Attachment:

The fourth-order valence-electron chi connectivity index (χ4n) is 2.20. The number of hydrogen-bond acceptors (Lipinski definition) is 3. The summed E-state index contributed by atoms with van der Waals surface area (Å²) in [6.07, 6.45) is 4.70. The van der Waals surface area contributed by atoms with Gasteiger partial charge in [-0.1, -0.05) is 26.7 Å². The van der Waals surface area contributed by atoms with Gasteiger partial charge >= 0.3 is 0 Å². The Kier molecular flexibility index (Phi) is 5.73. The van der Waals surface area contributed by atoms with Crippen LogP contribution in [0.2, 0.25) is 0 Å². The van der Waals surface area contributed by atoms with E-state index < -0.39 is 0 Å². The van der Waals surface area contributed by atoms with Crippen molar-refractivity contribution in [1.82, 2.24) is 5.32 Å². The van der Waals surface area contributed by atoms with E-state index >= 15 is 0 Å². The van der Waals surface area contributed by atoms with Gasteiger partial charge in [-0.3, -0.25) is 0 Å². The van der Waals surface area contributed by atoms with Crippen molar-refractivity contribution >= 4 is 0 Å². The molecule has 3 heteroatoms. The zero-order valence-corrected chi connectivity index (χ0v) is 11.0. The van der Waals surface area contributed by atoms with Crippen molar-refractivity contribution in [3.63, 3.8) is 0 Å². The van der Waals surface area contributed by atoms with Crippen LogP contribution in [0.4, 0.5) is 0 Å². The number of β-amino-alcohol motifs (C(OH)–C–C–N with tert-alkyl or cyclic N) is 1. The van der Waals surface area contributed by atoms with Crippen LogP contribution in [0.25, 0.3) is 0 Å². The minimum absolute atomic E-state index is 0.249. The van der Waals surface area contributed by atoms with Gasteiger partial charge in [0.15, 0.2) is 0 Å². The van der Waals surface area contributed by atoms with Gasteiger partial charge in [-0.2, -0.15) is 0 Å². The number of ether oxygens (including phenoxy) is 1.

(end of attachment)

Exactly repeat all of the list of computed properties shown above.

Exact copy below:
The fourth-order valence-electron chi connectivity index (χ4n) is 2.20. The number of hydrogen-bond acceptors (Lipinski definition) is 3. The summed E-state index contributed by atoms with van der Waals surface area (Å²) in [6.07, 6.45) is 4.70. The van der Waals surface area contributed by atoms with Gasteiger partial charge in [-0.1, -0.05) is 26.7 Å². The van der Waals surface area contributed by atoms with Gasteiger partial charge >= 0.3 is 0 Å². The Kier molecular flexibility index (Phi) is 5.73. The van der Waals surface area contributed by atoms with Crippen LogP contribution in [0.2, 0.25) is 0 Å². The van der Waals surface area contributed by atoms with E-state index < -0.39 is 0 Å². The van der Waals surface area contributed by atoms with Crippen molar-refractivity contribution in [1.82, 2.24) is 5.32 Å². The van der Waals surface area contributed by atoms with E-state index >= 15 is 0 Å². The van der Waals surface area contributed by atoms with Gasteiger partial charge in [-0.3, -0.25) is 0 Å². The van der Waals surface area contributed by atoms with Crippen molar-refractivity contribution >= 4 is 0 Å². The molecule has 3 heteroatoms. The zero-order valence-corrected chi connectivity index (χ0v) is 11.0. The van der Waals surface area contributed by atoms with Crippen molar-refractivity contribution in [3.63, 3.8) is 0 Å². The van der Waals surface area contributed by atoms with Crippen LogP contribution in [0.4, 0.5) is 0 Å². The number of β-amino-alcohol motifs (C(OH)–C–C–N with tert-alkyl or cyclic N) is 1. The van der Waals surface area contributed by atoms with Crippen LogP contribution in [0.25, 0.3) is 0 Å². The minimum absolute atomic E-state index is 0.249. The van der Waals surface area contributed by atoms with Gasteiger partial charge in [0.15, 0.2) is 0 Å². The van der Waals surface area contributed by atoms with Gasteiger partial charge in [-0.2, -0.15) is 0 Å². The number of ether oxygens (including phenoxy) is 1.